There is an alternative method for drying lavender if you’re in a hurry and can’t wait a few days for all your herbs to dry out – the oven method.
Unbundle your lavender and spread it out onto a cookie sheet. Place them inside the oven, with it on low heat and the door cracked. Check every 10 minutes, and flip them over if necessary.
What To Do With Dried Lavender
There’s a wide range of things to do with dried lavender. Whether you’re looking for some inspiration in general or a quick idea just to use up a bit of leftover herb, consider the following:
- Lavender bags/pillows
- Stuffed envelopes
- Use in decorations
- Floral arrangements
- Desk fresheners
- Organic pest control
- Potpourri ingredient
- Ingredient in food and herbal tea
- Wedding favors
- Sell bulk at local market or online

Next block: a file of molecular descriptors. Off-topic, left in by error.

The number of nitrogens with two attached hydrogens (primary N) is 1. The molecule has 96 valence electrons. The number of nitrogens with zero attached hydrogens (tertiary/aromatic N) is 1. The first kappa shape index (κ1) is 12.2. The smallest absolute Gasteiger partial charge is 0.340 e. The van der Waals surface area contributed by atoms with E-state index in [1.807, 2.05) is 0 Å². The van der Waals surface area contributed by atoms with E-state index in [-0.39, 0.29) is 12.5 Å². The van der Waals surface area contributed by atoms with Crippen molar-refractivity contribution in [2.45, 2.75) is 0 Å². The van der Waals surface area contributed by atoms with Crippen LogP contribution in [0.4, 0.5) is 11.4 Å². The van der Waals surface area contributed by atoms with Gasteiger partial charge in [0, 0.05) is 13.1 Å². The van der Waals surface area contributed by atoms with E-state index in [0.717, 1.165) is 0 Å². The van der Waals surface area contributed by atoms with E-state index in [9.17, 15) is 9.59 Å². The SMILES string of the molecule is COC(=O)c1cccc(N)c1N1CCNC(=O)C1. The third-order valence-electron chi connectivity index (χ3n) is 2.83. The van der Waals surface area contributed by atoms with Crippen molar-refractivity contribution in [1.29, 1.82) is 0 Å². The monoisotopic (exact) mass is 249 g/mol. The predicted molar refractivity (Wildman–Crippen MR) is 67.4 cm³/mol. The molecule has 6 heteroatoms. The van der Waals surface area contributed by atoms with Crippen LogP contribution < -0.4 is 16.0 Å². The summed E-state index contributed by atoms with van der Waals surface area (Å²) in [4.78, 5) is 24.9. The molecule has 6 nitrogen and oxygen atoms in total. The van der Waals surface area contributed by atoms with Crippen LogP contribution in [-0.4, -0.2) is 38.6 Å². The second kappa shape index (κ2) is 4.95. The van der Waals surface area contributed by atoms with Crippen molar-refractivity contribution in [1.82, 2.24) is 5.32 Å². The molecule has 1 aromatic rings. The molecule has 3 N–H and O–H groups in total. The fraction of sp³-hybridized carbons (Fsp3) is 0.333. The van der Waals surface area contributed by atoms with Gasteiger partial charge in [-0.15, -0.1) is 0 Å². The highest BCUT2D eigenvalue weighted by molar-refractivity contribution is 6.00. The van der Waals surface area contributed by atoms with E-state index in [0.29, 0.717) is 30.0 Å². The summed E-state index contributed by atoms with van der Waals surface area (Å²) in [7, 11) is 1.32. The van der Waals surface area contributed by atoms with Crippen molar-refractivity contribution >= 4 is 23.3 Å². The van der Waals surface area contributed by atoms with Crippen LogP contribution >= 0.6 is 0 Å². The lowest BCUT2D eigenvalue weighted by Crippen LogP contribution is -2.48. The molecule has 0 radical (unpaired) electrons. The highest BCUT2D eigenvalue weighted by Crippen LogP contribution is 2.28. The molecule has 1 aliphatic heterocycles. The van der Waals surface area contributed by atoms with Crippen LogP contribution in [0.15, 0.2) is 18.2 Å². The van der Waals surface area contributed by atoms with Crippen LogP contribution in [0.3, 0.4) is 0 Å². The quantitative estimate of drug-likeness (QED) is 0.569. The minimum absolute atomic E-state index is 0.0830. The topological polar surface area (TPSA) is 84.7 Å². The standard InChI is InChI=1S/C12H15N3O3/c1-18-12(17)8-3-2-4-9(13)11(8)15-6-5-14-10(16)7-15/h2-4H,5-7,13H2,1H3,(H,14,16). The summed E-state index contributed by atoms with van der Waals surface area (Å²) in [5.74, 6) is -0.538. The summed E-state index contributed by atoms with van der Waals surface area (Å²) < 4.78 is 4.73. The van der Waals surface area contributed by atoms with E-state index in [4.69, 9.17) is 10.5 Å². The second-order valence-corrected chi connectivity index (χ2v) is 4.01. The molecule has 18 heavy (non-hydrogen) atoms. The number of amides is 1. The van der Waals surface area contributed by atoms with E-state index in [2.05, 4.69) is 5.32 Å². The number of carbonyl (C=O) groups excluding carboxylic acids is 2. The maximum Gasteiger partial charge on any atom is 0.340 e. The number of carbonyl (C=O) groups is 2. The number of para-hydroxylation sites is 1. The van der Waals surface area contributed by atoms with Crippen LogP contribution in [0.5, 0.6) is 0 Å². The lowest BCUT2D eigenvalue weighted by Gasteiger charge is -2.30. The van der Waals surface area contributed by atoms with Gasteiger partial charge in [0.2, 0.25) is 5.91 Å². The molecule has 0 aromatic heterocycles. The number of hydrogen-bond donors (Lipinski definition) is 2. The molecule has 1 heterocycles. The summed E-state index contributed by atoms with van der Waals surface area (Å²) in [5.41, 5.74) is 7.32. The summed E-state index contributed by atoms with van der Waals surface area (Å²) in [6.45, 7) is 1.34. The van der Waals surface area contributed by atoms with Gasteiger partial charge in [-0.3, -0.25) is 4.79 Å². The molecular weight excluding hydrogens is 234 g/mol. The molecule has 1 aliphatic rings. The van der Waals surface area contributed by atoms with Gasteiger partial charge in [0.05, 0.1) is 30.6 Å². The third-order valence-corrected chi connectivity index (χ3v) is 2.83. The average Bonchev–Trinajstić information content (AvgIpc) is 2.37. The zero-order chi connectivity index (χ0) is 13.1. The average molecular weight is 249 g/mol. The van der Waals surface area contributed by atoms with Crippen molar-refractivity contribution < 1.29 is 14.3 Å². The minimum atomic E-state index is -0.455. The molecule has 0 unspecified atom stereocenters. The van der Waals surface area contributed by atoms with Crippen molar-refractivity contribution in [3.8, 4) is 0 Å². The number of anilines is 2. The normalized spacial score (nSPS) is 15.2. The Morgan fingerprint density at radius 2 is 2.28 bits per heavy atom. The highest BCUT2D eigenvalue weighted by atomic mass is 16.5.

- Homemade gifts
Should Lavender Be Pruned?
Lavender bushes should be pruned in the case that you aren’t harvesting them.
If you are harvesting your lavender two to three times per year, you are in essence pruning them as you go, and there is no need to further trim them.
By harvesting in the spring, summer, and fall, you are encouraging growth and managing their size.
Should Lavender Be Cut Back in the Fall?
Lavender doesn’t expressly need to be cut back in the fall, though a light trim doesn’t hurt.
In fact, if you are harvesting lavender in the spring, summer, or fall, you don’t need to cut it back at all.
If you don’t harvest your lavender, you should cut it back in the fall if it’s overgrown and straggly and possibly prune it in the spring or summer as well, depending on growth.
Harvesting lavender is most common in the early spring and summer months. It’s also popular to harvest in the fall before winter weather sets in.
You can harvest most lavender bushes at least two or three times per year for a total of over two dozen bundles per year.